AFI'RE, adv. On fire. Cower.

    AFLAT', adv. [a and fat.] Level with the ground. Bacon.

    AFLO'AT, orfti. or o. [a and float.]

    1. Borne on the water ; floating ; swim- ming ; as, the ship is afloat.

    2. Figuratively, moving; passing from place to place ; as, a rumor is afloat.

    3. Unfixed ; moving without guide or con- trol ; as, our affairs are all afloat. [As ati adjective, this icord ahoays foilotvs the noun.]

    AFOOT', adv. [a or on and foot.] On foot ;

    borne by the feet ; opposed to riding. 2. In action ; in a state of being planned for

    execution ; as, a design is afoot, or on foot. AFO'RE, adv. or prep, [a and fore.] In


    2. Between one object and another, so as to intercept a direct view or intercourse ; as, to stand between a person and the light of a candle — a popular use of the word.

    3. Prior in time ; before ; anterior ; prior time being considered as in front of sub- sequent time.

    The grass which withereth afore it growetli up. Ps. cxxix.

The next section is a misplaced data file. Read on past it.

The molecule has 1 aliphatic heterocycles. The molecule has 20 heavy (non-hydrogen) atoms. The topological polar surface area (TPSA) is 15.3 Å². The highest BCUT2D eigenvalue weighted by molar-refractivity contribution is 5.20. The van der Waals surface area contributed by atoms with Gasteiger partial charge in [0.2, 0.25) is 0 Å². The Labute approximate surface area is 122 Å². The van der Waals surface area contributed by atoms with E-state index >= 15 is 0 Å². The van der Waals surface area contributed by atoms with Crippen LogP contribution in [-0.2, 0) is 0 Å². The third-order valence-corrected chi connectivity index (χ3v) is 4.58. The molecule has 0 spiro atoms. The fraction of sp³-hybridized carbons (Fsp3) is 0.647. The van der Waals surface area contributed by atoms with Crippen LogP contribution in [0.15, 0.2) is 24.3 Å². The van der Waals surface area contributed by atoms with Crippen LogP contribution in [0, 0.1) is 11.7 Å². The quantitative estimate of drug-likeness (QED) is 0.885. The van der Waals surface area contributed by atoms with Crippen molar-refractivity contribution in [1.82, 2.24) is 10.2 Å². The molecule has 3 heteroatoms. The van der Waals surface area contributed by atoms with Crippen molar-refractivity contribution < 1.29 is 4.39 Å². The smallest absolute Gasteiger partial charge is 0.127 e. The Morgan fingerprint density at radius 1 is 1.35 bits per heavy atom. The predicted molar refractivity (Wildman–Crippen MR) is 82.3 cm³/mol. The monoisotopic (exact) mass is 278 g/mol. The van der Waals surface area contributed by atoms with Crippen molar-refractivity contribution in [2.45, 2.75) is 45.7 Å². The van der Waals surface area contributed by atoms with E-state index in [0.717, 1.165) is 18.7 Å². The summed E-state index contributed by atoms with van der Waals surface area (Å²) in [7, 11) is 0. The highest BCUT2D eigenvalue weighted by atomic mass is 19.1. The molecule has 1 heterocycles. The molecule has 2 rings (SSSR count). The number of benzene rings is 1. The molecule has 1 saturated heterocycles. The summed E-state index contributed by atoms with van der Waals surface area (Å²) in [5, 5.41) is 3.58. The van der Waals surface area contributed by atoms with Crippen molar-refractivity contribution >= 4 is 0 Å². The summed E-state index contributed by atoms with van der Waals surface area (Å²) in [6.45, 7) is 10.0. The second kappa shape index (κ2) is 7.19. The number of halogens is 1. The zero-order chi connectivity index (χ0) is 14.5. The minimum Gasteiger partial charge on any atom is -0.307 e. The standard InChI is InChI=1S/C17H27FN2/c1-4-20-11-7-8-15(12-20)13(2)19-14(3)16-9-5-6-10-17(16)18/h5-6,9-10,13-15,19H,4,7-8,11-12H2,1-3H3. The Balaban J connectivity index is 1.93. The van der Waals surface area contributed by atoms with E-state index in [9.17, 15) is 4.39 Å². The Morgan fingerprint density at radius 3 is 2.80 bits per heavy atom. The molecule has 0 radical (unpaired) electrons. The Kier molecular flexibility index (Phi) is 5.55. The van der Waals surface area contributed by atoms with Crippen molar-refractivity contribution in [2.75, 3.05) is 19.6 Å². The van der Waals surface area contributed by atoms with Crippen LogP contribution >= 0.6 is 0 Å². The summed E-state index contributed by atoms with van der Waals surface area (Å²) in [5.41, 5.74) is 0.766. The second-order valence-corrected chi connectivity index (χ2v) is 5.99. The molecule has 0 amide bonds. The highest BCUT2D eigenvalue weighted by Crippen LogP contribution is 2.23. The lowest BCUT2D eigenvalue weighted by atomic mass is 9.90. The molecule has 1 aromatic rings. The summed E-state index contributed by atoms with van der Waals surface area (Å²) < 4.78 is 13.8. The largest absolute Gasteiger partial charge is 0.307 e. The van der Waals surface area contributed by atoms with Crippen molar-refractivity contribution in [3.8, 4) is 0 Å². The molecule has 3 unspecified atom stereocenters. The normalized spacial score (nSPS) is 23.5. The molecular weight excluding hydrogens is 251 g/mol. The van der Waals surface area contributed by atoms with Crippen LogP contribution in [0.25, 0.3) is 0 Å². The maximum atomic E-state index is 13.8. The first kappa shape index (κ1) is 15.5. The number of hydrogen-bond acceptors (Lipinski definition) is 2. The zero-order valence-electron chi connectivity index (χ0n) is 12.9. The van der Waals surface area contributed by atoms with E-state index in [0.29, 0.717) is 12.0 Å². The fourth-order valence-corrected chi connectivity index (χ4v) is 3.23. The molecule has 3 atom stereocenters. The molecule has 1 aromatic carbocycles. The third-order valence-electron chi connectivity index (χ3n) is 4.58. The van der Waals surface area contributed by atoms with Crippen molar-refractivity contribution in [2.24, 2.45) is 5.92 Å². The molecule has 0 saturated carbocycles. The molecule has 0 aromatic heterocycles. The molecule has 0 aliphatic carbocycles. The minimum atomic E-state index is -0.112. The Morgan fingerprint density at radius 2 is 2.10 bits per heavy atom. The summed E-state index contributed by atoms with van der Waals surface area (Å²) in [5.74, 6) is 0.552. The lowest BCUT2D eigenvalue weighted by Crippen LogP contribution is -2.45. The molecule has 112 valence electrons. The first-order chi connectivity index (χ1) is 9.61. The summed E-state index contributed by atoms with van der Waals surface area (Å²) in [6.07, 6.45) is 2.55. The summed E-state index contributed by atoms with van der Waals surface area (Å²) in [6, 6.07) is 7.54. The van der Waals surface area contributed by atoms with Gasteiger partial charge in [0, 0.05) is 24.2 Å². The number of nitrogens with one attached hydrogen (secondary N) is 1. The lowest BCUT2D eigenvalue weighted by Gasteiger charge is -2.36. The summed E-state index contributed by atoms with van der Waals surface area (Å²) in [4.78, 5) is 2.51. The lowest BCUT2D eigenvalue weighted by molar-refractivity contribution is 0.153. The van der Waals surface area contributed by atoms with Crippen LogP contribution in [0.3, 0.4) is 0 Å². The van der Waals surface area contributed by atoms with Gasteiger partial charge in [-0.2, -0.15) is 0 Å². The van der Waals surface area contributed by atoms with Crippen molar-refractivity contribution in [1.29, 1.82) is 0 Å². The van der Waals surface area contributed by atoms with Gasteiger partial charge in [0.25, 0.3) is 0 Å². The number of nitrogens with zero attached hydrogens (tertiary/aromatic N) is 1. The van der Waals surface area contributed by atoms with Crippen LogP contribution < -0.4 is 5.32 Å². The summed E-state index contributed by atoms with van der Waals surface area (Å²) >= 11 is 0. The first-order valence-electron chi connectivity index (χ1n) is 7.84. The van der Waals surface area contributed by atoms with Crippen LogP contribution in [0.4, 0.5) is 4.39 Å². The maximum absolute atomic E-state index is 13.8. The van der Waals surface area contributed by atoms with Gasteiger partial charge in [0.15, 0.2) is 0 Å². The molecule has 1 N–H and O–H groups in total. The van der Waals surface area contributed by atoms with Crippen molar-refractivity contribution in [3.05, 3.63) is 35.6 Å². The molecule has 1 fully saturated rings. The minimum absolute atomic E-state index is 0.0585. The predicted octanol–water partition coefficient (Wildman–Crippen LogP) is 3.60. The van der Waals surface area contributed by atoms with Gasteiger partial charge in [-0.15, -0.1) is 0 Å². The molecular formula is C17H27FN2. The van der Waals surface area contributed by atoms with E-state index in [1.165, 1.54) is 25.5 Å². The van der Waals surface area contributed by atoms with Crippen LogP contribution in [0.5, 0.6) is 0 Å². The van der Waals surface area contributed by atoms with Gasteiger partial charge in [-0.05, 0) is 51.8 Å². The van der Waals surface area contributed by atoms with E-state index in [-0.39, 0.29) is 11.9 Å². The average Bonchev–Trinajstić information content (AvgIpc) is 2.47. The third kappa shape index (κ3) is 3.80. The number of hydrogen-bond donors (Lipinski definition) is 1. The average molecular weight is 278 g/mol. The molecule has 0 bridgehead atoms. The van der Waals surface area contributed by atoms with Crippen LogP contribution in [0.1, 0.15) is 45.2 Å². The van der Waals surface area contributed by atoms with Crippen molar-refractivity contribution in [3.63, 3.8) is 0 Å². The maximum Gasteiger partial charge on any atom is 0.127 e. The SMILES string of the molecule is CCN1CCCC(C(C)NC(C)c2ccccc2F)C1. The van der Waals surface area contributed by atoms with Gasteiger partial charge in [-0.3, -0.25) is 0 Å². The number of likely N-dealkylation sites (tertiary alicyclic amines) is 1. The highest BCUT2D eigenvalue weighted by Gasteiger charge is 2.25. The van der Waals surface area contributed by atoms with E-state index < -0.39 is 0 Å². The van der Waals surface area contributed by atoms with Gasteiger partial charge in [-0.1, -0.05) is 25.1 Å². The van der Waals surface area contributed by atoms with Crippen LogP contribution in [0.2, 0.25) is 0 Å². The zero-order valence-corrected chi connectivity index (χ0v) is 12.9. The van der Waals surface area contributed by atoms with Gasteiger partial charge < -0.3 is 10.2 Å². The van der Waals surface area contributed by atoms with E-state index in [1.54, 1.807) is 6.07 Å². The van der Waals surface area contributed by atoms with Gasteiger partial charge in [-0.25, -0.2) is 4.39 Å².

In all these senses it is now inelegant, and superseded by before.

    4. In seaman's language, toward the head of the ship ; further forward, or nearer the stem ; as, afore the windlas. Afore the mast, is a plu-ase which is applied to a common sailor, one who does duty on the main deck, or has no office on board the ship.

    Mar. Diet. AFOREGOING, a. Gomg before. [See

    Foregoing, which is chiefly used.] AFO'REHAND, adv. [afore and hand.] In time previous ; by previous provision ; as, he is ready aforehand.

    She is come aforehand to anoint my body. Mark xiv. a. Prepared ; previously provided ; as, to be aforehand in business. Hence in popular language, amply provided ; well supphed with the means of livu)g ; having means beyond the requirements of neces- sity ; moderately wealtliy. This word is popularly changed into aforehanded, before- handed, or rather forehanded ; as, a fore- handed farmer. AFO'REMENTIONED, a. [afore and men- tion.] Mentioned before in the same writing or discourse. Addison.

    AFO'RENAMED, a. [afore and name.] Named before. Peacham,